Damage Over Time — When you get hit, typically you get some type of damage over time status effect. There are a lot, including fire, acid, poison, and bleeding. It’s never constant, sometimes it goes away quickly and other times you watch your life slowly deplete. There are items that take these away, but sometimes it happens so often you won’t have enough remedies. It gets worse as you progress. You’ll find it rare to finish an encounter with enemies that leave you unscathed. There are a few items to counter some of it, but of course, it’s luck-based to find these. After hours of playing, I had three of the same ring that cut out electric damage. I would like to mention that electric damage seems the rarest of the effects. Either I am severely unlucky or the balance of the game is ridiculously unfair.

Expensive Stores — Two different stores exist (randomly) within the chapters. There are also two different currencies. You can pay one clerk with money and the other with information. Selling items to these two characters nets you whatever currency they use. This all works well, but the items they sell are extremely overpriced. Most of the time, you can’t buy anything special because of the cost. You also don’t even know exactly what they do. There are brief descriptions that give you an idea, but it’s hard to fathom spending that much just to test it out. There needs to be a huge price cut on the items, maybe more than 25%. The currencies also don’t transfer in new games, so there’s no fun way to grind it out. You also lose all items if you die. It’s a miserable time at the store.

Death Ruins Momentum — Sometimes you can have a really good run, slaying beasts and acquiring items. Then you die, randomly. This could be because you chose to examine an item and had not realized your madness meter was already too high. It’s actually quite difficult to tell how close you are to this state of mind, the purple stuff that indicates it is hard to figure out. One chapter I felt invincible. I actually think it might have been because my health kept increasing and there was nothing that could stop me. I was running inside a seemingly empty room, and a parasite enemy (a green worm) came out of nowhere and I died in one hit. I had to start all the way over. It shocked me because another time, at half of my health, I had broken open some eggs and was attacked by probably around 50 of them. They were all over me and I was easily able to overcome the situation. Why now, did this one enemy of the exact same type, kill me in one mere hit? This had to have been a glitch of some sort. Death will really make you want to quit. When you reset the chapter, you actually lose everything on the map since it’s randomly generated. This means everything you found is now at a new location and you have to suffer (yes, it’s what it starts to feel like) through it all over again. If you want to take a break and throw all your loot at your little hideout, you can’t! You lose it all too. There is just way too much of a downside to dying to completely enjoy the game in its entirety.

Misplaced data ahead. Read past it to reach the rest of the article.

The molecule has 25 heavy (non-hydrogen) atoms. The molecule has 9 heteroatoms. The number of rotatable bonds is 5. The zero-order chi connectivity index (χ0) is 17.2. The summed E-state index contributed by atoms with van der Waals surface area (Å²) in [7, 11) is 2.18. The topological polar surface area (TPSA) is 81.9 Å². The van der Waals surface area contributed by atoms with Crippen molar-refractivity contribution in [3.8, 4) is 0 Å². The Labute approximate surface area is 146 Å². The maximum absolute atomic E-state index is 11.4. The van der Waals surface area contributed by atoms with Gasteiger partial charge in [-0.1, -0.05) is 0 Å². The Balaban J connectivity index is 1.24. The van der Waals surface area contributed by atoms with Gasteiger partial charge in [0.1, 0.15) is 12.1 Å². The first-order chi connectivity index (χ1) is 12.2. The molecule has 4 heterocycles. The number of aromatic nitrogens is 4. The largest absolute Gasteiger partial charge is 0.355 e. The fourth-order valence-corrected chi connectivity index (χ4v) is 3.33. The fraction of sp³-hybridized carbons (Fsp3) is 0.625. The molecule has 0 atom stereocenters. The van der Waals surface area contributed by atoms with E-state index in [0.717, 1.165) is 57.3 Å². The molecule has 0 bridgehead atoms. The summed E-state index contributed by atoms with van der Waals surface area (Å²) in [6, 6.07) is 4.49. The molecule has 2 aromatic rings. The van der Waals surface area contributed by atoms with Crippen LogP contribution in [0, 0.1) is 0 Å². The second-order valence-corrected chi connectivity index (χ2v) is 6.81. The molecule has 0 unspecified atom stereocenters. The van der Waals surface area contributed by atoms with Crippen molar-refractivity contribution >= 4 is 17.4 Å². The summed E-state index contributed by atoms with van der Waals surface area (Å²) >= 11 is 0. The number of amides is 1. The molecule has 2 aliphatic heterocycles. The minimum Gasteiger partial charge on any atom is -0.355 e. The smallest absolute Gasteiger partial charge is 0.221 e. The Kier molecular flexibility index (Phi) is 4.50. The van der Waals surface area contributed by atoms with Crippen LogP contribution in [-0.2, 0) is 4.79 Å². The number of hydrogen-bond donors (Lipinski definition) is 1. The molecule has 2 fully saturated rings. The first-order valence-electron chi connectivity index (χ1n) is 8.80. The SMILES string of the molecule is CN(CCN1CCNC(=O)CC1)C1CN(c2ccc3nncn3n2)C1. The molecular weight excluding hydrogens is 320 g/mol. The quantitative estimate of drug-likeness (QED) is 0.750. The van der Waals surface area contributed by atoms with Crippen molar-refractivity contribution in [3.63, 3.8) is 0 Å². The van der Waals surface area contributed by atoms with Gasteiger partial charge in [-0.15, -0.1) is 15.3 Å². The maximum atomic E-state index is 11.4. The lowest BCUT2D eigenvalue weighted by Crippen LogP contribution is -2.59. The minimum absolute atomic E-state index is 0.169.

It’s not that I didn’t like what I played, but that I couldn’t enjoy it more. You’re forced to abide by randomness. The less control I have in a game, the less I want to continue on with it. I liked the style and theme. The mazes were great and shooting monsters is always a pleasure. But then you die. That powerful new rifle you bought is no longer in your inventory. The shop that sold it might not have it in stock anymore. And they are overpriced anyway. Damage over time seems to ruin the combat. Everything I liked was overshadowed by exactly what H.P. Lovecraft was all about. Madness. If Untold Stories was meant to create that feeling in real life, then it sure succeeded.

Score: Limited Appeal

Lovecraft’s Untold Stories was published by BadLand Publishing and developed by LLC Blini Games on Xbox One. It was released on May 10, 2019, for $14.99. A copy was provided for review purposes.